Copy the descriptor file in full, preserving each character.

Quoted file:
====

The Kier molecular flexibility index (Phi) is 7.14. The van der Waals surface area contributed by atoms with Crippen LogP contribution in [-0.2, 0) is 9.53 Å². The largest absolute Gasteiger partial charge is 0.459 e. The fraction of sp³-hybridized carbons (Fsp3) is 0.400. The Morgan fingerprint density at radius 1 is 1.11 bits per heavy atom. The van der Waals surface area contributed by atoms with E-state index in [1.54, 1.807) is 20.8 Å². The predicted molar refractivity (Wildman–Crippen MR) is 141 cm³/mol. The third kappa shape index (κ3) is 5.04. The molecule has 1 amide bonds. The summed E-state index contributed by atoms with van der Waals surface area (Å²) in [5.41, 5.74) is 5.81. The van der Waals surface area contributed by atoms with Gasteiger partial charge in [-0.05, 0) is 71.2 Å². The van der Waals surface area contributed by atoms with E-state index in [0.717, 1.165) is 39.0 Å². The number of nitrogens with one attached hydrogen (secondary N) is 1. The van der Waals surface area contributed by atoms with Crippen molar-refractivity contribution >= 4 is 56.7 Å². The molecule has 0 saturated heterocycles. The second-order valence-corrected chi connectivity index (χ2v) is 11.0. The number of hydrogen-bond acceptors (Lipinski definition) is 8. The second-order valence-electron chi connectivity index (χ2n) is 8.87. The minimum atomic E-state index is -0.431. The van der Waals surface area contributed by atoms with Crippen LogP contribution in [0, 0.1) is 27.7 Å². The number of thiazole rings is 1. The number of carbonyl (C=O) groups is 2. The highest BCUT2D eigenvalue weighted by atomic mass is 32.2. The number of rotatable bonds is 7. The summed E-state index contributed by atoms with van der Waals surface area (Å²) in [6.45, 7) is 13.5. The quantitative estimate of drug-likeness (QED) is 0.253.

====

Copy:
The Kier molecular flexibility index (Phi) is 7.14. The van der Waals surface area contributed by atoms with Crippen LogP contribution in [-0.2, 0) is 9.53 Å². The largest absolute Gasteiger partial charge is 0.459 e. The fraction of sp³-hybridized carbons (Fsp3) is 0.400. The Morgan fingerprint density at radius 1 is 1.11 bits per heavy atom. The van der Waals surface area contributed by atoms with E-state index in [1.54, 1.807) is 20.8 Å². The predicted molar refractivity (Wildman–Crippen MR) is 141 cm³/mol. The third kappa shape index (κ3) is 5.04. The molecule has 1 amide bonds. The summed E-state index contributed by atoms with van der Waals surface area (Å²) in [5.41, 5.74) is 5.81. The van der Waals surface area contributed by atoms with Gasteiger partial charge in [-0.05, 0) is 71.2 Å². The van der Waals surface area contributed by atoms with E-state index in [0.717, 1.165) is 39.0 Å². The number of nitrogens with one attached hydrogen (secondary N) is 1. The van der Waals surface area contributed by atoms with Crippen molar-refractivity contribution >= 4 is 56.7 Å². The molecule has 0 saturated heterocycles. The second-order valence-corrected chi connectivity index (χ2v) is 11.0. The number of hydrogen-bond acceptors (Lipinski definition) is 8. The second-order valence-electron chi connectivity index (χ2n) is 8.87. The minimum atomic E-state index is -0.431. The van der Waals surface area contributed by atoms with Crippen LogP contribution in [0, 0.1) is 27.7 Å². The number of thiazole rings is 1. The number of carbonyl (C=O) groups is 2. The highest BCUT2D eigenvalue weighted by atomic mass is 32.2. The number of rotatable bonds is 7. The summed E-state index contributed by atoms with van der Waals surface area (Å²) in [6.45, 7) is 13.5. The quantitative estimate of drug-likeness (QED) is 0.253.